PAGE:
Cuban Co. Hits Airplane Biz With $138M Suit Over Defects

    A Cuban aviation business has sued a Panamanian aircraft owner for $138 million in London, accusing it of knowingly supplying faulty airplanes that had to be grounded because of serious safety concerns. 

  • April 08, 2021

    Teva Aims To Revoke Rival's Blood Transfusion Drug Patent

    Generic drugs manufacturer Teva has taken Novartis AG to court in a bid to invalidate two of the pharmaceutical giant's patents for a blood transfusion medicine, arguing that the its rival's claimed intellectual property did not involve an "inventive step."

  • April 08, 2021

    Greensill German Administrator Wins Asset Freeze In Australia

    The insolvency administrator of Greensill Capital's German bank subsidiary has won proceedings in Australia to freeze assets at the country's branch of the supply-chain finance firm, in a bid to recover money for creditors.

Expert Analysis

  • A Bumpy Road To Normality After UK Pandemic Support Ends

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    As U.K. government relief measures that have shored up businesses amid the pandemic taper off, parties that cannot resolve restructuring or insolvency issues through commercial bargaining will influence the types of matters appearing before courts for years, say attorneys at Freshfields.

  • Opinion

    High Court Int'l Discovery Case Fits Mootness Exception

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    Even if the underlying arbitration in Servotronics v. Rolls Royce concludes before the U.S. Supreme Court decides the case, the court should recognize an exception to mootness and resolve the circuit split on whether a U.S. discovery statute applies to international commercial arbitration, say attorneys at Freshfields.

  • 3 Lessons For UK Litigators In Virtual Trials

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    UK litigators should note several best practices for adapting to the hurdles, and capitalizing on the benefits, of virtual trials, and expect the new hearing format to persist beyond the end of the pandemic, say Christopher Boyne and Emma Laurie-Rhodes at Debevoise.

  • RETRACTED: Considering The Future Of The Serious Fraud Office

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    Editor's note: This guest article has been removed due to the authors' ongoing involvement in the case discussed.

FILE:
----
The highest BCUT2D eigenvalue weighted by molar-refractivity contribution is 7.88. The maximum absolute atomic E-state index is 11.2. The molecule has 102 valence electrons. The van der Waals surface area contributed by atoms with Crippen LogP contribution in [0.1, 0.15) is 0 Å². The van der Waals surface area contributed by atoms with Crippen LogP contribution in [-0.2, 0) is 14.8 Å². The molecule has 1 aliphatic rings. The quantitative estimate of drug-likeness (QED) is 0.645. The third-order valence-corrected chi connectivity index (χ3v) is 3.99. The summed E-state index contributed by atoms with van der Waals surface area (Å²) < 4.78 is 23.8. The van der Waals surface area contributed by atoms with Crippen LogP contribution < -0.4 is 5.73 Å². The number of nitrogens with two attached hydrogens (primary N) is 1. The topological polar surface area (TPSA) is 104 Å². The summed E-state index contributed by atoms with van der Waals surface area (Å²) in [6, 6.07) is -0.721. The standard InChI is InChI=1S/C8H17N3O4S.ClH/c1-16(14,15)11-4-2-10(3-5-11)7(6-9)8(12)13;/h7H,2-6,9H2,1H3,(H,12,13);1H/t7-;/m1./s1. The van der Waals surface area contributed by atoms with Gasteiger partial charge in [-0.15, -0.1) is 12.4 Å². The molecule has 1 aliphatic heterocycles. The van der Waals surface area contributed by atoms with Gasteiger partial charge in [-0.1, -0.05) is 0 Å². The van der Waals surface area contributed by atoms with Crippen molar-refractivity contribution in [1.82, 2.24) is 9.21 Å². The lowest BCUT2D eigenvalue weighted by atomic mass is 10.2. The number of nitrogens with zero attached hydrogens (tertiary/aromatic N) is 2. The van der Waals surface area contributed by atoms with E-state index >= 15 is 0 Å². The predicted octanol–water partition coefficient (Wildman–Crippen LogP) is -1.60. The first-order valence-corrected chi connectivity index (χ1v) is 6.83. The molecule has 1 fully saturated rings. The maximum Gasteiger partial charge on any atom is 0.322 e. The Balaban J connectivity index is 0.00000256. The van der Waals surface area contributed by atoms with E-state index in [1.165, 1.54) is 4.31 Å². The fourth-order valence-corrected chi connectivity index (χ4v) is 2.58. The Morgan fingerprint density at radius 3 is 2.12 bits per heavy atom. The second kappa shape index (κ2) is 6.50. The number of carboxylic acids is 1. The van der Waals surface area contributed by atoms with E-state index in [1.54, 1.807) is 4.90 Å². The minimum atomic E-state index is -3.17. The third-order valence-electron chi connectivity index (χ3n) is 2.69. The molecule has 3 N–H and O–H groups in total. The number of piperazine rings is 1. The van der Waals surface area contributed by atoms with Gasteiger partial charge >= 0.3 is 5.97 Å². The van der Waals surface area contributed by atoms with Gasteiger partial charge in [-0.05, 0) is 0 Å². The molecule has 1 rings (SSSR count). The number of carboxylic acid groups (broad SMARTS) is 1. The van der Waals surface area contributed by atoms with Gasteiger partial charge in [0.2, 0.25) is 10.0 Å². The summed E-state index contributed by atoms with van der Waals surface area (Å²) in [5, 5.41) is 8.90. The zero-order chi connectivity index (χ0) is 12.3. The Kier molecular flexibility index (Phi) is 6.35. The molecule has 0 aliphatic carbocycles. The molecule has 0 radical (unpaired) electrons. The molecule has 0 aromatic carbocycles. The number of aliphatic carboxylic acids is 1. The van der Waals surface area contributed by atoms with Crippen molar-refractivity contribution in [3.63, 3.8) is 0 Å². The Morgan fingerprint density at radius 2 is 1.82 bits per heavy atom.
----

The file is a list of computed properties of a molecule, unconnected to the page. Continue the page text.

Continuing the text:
• Justices Will Bring Welcome Resolution In Int'l Discovery Row

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    The U.S. Supreme Court's decision this week to review Servotronics v. Rolls-Royce — a case concerning use of a U.S. discovery statute in aid of private international arbitration — will result in greater certainty as to the statute's scope and allow domestic parties to better defend themselves from foreign discovery requests, say Dan Ward and Elena Davis at Ropes & Gray.

  • ITC Seems Unlikely To Stay Investigations For Parallel IPRs

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    The U.S. International Trade Commission's recent order denying Ocado's attempt to stay a dispute with AutoStore pending resolution of its inter partes review petitions signals that an ITC complainant's patents are effectively shielded from IPR challenges, at least under current Patent Trial and Appeal Board practice, say attorneys at Reichman Jorgensen.

  • Opinion

    How London Could Become Europe's Arbitration Hub

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    Trade, historical and geographical advantages give London the post-Brexit opportunity to strengthen its position as the leading arbitration-friendly jurisdiction in the region and become the hub for European parties in dispute, says Leigh Crestohl at Zaiwalla.